Graduate and Professional Student Government President Mackensie Graham gave a speech, as well, calling those in the stands the “evolving academics, artists, and advocates of a better tomorrow.”

“The one thing that no one can ever take away from you is your education,” Graham said. “So take this degree and go out and break down the barriers. Go out and build the bridges. Take everything you’ve learned here and take your heart of black and gold and if you cannot find a way, forge your own.”

After the graduates and their family and friends participated in one last Iowa Wave toward the UI Stead Family Children’s Hospital, Executive Vice President Kevin Kregel asked those in attendance to rise and be recognized, going down the list of each of the 12 UI colleges before introducing President Harreld.

Harreld thanked faculty, staff, students, and the UI community for working together to get through the pandemic. He called for students to stand and recognize their friends, family, and mentors for helping them get to graduation.

“Remember in life to pay it back,” Harreld said. “Somewhere in time, you will find a friend, or family member, or maybe just someone you meet, who needs your help. Help them out. Help others. Our mission here is pretty simple: it’s for you to go forth, graduates, and do what you’ve been taught to do. Go forth and make our world a better place. We’re counting on you and we know we can place our trust in you. Go forth and make a difference in the world.”

The speech at Kinnick Stadium marked Harreld’s final day as president. Harreld announced his retirement in October and said he would stay on as long as it took to find a replacement.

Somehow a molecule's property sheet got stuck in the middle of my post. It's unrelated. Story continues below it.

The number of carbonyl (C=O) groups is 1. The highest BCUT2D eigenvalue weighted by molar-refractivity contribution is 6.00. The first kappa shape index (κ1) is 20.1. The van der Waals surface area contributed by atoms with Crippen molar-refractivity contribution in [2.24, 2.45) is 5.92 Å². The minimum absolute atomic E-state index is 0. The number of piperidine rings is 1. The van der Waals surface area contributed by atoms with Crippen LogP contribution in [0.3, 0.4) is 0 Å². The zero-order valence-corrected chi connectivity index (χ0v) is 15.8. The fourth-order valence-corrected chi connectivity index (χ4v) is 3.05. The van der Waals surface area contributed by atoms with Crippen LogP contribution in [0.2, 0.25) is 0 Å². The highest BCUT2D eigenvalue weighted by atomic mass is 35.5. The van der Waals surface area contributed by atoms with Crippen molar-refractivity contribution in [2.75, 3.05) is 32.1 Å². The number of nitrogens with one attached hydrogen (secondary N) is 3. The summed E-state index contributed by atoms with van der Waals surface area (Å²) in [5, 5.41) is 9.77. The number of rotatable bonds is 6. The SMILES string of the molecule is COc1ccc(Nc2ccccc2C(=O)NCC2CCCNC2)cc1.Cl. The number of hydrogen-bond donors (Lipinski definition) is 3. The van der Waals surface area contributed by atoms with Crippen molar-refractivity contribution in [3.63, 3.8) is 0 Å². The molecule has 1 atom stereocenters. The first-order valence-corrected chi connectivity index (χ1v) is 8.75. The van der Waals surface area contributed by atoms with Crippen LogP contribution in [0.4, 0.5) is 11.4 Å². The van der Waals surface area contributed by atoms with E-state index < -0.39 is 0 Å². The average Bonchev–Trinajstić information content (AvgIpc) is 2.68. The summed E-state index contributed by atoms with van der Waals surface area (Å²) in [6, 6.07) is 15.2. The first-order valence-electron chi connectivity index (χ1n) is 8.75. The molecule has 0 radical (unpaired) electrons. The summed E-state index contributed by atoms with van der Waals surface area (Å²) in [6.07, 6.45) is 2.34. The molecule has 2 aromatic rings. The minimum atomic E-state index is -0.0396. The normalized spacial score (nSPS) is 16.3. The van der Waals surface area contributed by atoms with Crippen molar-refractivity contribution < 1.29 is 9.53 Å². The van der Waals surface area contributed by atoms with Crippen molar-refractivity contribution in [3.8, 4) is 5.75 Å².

The search for a new president wrapped up at the end of April, when the state Board of Regents selected Barbara Wilson, executive vice president and vice president of academic affairs at the University of Illinois system, to be the UI’s next president.

In stepping down earlier than his contract, extended until 2023 just a year prior, stipulated, Harreld is foregoing millions in deferred compensation. As previously reported by The Daily Iowan, he told the regents he hopes those funds will be earmarked for a project to move the cultural centers to the center of campus.

Over his five-year tenure as president, Harreld has brokered a $1.1 billion public/private partnership agreement, has overseen campus during the pandemic, and appointed three temporary administrators into permanent roles: Kregel into the executive vice president and provost role, current Executive Officer of Diversity, Equity, and Inclusion Liz Tovar, Executive Vice President and Provost, and College of Liberal Arts and Sciences Dean Sara Sanders.

“I don’t believe in goodbyes,” Harreld said. “I believe in, ‘See you arounds.’ This world is all interconnected, so I’m not going to say goodbye… Before I turn the podium over, I’d like to have us yell the two most important words in the English language: go Hawks.”